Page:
Learning a couple of tricks with InDesign

As i chug through the initial layout of CoC 7th edition, there’s a couple handy tricks i’ve taught myself (remember, InDesign experts- i’m a self-taught guy who’s still figuring things out as i go sometimes):

1) Grouping. Since i’m handling a LOT of boxed text elements in some of the chapters, i’ve quickly learned how valuable grouping is when it comes to handling those elements. Select ’em all, do a Command+G, and bam! Easy to select and drag and drop. And editing them is so much easier, without worrying about screwing up the formatting.

2) Saving boxed text elements in Master Pages. This trick comes with a possible pit trap if you’re not careful. Basically what i did was create a master page set, and dump copies of commonly used elements like boxed texts and the like there. What it does help with is ensuring that you’re using common formatting and fitting; you can copy something from these master pages and not have to worry about fiddling with them individually so much (of course, you still have to take care of putting the right text, resizing the box appropriately, etc.

But one thing i discovered with this method (the pit trap i mentioned) is that if you make a format change, because the element is on a Master Page, it will change all of the elements that you’re using throughout the book. This has fucked me up more than once, and i’ve had to go back and fix a bunch of headers because i made one little change somewhere else. Ooops.

Also: tables suck. Importing tables suck more.

6 Responses to “Learning a couple of tricks with InDesign”

  1. Those are great ideas. Making groups is always a good idea. (Except that you can’t group objects that are on different layers, which is frustrating.)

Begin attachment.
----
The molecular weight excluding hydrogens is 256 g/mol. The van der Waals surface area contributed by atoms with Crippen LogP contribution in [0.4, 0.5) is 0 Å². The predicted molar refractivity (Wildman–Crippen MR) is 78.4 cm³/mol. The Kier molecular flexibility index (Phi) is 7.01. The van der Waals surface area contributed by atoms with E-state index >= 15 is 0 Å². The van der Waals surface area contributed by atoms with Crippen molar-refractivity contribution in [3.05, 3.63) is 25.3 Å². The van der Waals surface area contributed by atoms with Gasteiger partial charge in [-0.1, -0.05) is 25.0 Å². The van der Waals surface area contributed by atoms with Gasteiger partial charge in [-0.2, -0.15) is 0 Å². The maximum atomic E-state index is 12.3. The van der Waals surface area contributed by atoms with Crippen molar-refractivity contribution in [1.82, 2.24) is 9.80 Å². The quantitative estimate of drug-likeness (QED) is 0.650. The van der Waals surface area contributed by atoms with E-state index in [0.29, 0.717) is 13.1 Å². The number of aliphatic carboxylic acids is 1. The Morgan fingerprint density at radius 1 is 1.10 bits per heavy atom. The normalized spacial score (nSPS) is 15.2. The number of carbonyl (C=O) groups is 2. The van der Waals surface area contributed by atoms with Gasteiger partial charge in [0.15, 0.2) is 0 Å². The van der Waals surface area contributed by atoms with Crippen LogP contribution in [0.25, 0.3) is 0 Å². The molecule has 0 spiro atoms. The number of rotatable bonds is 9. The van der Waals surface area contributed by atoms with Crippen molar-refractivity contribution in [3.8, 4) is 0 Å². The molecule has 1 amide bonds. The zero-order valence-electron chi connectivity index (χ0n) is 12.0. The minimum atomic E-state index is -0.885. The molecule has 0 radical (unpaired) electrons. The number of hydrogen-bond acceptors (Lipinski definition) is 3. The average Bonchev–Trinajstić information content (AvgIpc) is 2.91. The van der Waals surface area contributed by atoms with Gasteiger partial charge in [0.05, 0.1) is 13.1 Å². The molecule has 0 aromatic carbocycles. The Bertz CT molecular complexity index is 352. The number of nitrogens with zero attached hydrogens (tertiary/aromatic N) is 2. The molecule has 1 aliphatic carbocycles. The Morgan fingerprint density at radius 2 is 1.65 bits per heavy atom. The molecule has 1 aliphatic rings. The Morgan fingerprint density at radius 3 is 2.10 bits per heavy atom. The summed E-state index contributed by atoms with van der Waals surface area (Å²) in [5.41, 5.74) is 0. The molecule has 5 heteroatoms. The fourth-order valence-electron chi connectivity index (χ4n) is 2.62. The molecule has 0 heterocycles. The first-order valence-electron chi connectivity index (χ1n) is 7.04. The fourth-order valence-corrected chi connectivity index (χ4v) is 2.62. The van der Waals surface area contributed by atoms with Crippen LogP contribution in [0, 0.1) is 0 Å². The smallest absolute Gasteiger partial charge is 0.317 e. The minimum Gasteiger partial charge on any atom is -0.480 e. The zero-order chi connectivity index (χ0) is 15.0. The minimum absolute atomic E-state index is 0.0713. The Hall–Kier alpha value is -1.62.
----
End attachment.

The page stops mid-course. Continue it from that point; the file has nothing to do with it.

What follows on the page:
Instead of putting commonly used objects on a master page, you might consider making a library file to keep them in.

    Happy InDesigning!
    –david, indesignsecrets.com

    • Badger says:

      Hi David! Thanks for the tip! I’ve never actually experimented with library files before…perhaps now is the time. 🙂

      Nice to see you here in my little corner of the internet. However did you find me?



  2. Laraqua says:

    I still have no idea how to import tables or pictures without it becoming blurry as hell. Something that has gone on the “Things to Figure Out” list many a time.

    • Badger says:

      Hi Laraqua! Whilst i can’t help you (yet) with importing tables (though i’ll post here once i figure the damn thing out), i can tell you that images appearing blurry or pixelated is actually to be expected in InDesign. ID will render low res versions of the images so that the program isn’t spending valuable processing time and memory chunks rendering the images in super high quality, and thus making ID perform slower than it should.

      I know there’s a setting, although i can’t remember where it is off the top of my head, that allows you to tell InDesign to render images in various qualities. You might be able to right click on an image and select an option there, and i’m pretty sure there’s a more global setting as well.

      One way to check and make sure that everything will ultimately look the way you want it to is to export a PDF of the pages, and make sure you have the export set to Press Quality or something similar. Open up that PDF once it’s done, and your images should look okay.

      Hope that helps!



      • Laraqua says:

        Hey there! Wasn’t expecting a response, just a shared grumble. I had no idea … I just thought that Adobe InDesign was uniquely terrible at importing pictures.

        • Badger says:

          Heh- well, i appreciate any comments i get here on this site, so i’m always happy to respond. 🙂 And nope, not a problem with InDesign; i’ll admit that when i first started using it, seeing the images displayed like that threw me off too.